Who will buy the products ?
Too Much of a Good Thing: Venice is underwater.
Dasher: GM's November sales fell 41% from the previous year. Toyota was down 34%, Honda 32%, and Ford 31%. Many had expected better sales given the drop in gasoline prices and the large incentives offered.
Straw, Last: Goldman Sachs is expected to report a $2 billion loss in its current quarter. Goldman has not yet announced how much Paulson is going to give them, nor who they will buy with the government's money.
Don't Use That Word: Okay, so it's a recession, not a depression. If what's happened isn't a crash, why are stocks down 50%? Consumers can no longer consume; their earning have stagnated for years and they cannot afford the debt they already have. Anybody notice that the system isn't working?
Population Pop: One day population growth will stop. The question is not so much when as how awful will it be?
Pick-Up-Sticks: The downturn in auto sales hurts not only the auto makers, the dealers, the suppliers - it hurts state and local governments. Car sales are the single largest source of sales tax revenue for most state, county and local governments. No car sales, no tax revenue, etc.
Contrary By Nature: Conventional wisdom now favors the idea that there is a deflationary depression ahead, But if Ben and Hank get their way and the banks begin lending the Government's $280 billion they are sitting on, won't that be inflationary? Especially when they lend it at 10 to 1? Isn't money created by issuing debt? Wouldn't $2.5 trillion new debt, new money, be just a tad inflationary?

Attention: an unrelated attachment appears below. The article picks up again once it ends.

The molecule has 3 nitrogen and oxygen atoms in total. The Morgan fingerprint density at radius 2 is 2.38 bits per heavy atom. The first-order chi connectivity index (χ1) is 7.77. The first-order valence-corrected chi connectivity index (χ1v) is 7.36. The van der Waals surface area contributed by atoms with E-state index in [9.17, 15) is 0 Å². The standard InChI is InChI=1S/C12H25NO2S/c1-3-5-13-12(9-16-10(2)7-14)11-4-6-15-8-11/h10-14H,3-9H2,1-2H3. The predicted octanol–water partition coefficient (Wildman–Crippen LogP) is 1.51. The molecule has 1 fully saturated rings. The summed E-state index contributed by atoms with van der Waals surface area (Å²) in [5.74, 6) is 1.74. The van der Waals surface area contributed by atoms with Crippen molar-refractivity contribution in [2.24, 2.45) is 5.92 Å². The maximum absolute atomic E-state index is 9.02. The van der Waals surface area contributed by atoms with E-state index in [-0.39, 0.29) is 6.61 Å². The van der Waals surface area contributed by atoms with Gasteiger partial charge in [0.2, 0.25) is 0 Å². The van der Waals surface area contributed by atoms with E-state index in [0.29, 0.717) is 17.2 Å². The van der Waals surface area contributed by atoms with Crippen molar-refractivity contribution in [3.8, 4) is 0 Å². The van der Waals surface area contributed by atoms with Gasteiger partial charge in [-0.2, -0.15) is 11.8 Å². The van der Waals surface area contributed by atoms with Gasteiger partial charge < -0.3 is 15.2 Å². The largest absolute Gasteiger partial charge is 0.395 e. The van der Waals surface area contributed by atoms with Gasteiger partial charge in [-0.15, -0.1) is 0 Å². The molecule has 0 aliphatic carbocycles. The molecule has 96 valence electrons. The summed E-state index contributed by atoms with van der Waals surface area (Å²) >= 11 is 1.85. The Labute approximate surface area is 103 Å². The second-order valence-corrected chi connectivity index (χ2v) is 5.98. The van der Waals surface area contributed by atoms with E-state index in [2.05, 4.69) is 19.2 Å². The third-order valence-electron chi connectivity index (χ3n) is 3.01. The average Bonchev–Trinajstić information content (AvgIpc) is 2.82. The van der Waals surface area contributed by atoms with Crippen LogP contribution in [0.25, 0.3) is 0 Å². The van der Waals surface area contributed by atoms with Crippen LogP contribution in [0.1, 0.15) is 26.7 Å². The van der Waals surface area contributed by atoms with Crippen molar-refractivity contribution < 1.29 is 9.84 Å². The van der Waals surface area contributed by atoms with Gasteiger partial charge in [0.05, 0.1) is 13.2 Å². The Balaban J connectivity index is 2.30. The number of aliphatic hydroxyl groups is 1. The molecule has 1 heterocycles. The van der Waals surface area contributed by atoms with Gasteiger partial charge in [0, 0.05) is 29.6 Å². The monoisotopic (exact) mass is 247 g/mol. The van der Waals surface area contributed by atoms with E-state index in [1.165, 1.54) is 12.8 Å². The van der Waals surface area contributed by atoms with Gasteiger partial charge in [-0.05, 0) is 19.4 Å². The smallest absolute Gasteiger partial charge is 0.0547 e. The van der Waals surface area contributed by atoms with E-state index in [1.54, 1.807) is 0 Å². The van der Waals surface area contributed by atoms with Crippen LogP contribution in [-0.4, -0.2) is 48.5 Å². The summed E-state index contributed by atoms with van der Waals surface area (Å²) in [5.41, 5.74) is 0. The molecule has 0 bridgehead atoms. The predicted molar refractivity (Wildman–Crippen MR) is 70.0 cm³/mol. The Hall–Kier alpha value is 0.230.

Fair's Fair: FEMA abandoned New Orleans and the Katrina coast after barely starting the clean-up. Now it tells Texas, sorry but we're out of here. Texas counties cannot fund the continuing cleanup - they can't match the 25% FEMA requires for road, drainage, building and other repairs.
Hank Gliding: Mortgage delinquencies have increased more than 50% from year-ago levels. Repeat after Hank: "The bailout is working." Click those heels.
Oily Days: In 2005 the world's average petroleum production (C&C - that is, oil from oil wells, not shale etc.) was 73.7 mbd. By August of 2008 the average rate was 74.1 mbd. Tens of billions of dollars spent by the oil industry over these three years has increased production by one-half of one percent, while the price went from $50 to $147 and back to $50. Demand may have decreased a little, but a small cut in OPEC production will take care of that. Price is all about the last barrel.
"Steep Decline" Defined: Paul Krugman ticks off the key points: US indicators are in steep decline, worse than any Japan had in the '90s. Spending is in free-fall. Unemployment is headed to 10%, maybe higher, meaningful employment recovery may not occur before 2011 and the recession will last until then, if not beyond.
Heck of a Job: UT's John Sealy Hospital in Galveston used to be one of the nations 200 Level One Trauma Centers. Now, three months after Hurricane Ike, Galveston's injured are air-lifted to Houston's Ben Taub. Sealy used to handle 60,000 emergencies and 3,000 trauma patients a year. Now the number is zero. Damage from September's storm surge has not been repaired; the cost will be over $700 million, and the hospital only had $100 million in insurance coverage. Falling tax revenues are causing the system to reduce staffing, too. Tell me again about progress in Iraq.